Sunday, September 11, 2016

Delain - Moonbathers

Symphonic metal is a fascinating crossroads of genres where anything from heavy, operatic beauty and the beast compositions to power pop with pointy black guitars feels at home. Plenty of bands end up sounding like some kind of Nightwish, After Forever, or Evanescence clone, but a talented few manage to find their own niche. Delain are a bit too young to have a major influence on the genre, but they've managed to mix elements of Anette era Nightwish and latter-day Within Temptation into a sound that's distinctly theirs. With 2014's The Human Contradiction they built on their usual pop sensibility and showed a heavier, more complex side to their sound.

From the album art alone, it's probably apparent that Moonbathers continues with that progression. But more than any anything else, their latest release is a refinement on everything that worked about their previous albums. And more importantly to its credit, it's the catchiest damn thing I've heard all year. I cut the latest Sabaton album some slack because, despite its flaws, it gave me my bi-annual fix of high-energy battle anthems. Then I come across an album that turns catchiness into an art-form and I wonder if I've been too generous in the past.

I won't do a track by track this time, because I'll just end up repeating myself. The elements that work on any one song are the elements that work throughout the whole album. The production is slick but still feels organic. The orchestration mixes seamlessly with the band in a way that I hope bands like Blind Guardian will take note of. But most importantly, Charlotte Wessels sounds better than ever and the songwriting complements her range perfectly. After a few decent to good albums of self-discovery and slight experimentation, Delain have figured out their sound, and I see them becoming one of symphonic metal's mainstays if they keep it up.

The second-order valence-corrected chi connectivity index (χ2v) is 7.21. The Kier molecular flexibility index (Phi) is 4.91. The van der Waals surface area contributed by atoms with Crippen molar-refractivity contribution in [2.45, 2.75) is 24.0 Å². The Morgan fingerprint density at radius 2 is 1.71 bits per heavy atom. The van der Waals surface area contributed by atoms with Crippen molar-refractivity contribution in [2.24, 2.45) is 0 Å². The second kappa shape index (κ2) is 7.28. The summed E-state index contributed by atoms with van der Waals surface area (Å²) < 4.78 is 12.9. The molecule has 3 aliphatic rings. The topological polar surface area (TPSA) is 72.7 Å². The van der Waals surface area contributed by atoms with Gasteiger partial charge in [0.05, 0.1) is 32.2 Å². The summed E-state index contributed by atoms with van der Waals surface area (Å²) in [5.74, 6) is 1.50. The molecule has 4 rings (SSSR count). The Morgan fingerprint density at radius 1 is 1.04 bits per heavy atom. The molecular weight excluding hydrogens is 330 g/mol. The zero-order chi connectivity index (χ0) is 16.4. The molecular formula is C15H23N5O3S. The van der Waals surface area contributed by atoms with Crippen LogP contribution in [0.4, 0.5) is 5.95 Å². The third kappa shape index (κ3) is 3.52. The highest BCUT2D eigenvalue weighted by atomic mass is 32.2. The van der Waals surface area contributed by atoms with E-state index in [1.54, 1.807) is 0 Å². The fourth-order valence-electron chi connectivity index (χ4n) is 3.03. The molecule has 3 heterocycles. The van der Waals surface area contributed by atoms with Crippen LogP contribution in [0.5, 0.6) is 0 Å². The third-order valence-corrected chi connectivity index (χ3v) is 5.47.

While almost any song off Moonbathers could be a single(without the sameyness that usually accompanies such statements) a few tracks really stand out. The Hurricane starts mellow and moody and builds in really satisfying way. Fire with Fire is a bombastic anthem for self-empowerment. Danse Macabre has a wonderfully eerie vibe that really makes use of Charlotte's unique voice. The monarch concludes the album with a great orchestral build to a somber conclusion that makes you want to start the album all over again.

Then there's the surprise hit of the album, a cover of Queen's Scandal that does exactly what a good cover should do. It makes the song their own while reminding the listener what made the original so great. The best covers are the ones that stand as proof that everything that made the original a hit is right there in the songwriting.

To put it simply, I see this being the symphonic metal album of the year, even with a new Epica record on the horizon. Delain have finally mastered their sound and I can't wait to hear what they do next.

Final Verdict: 4.5/5

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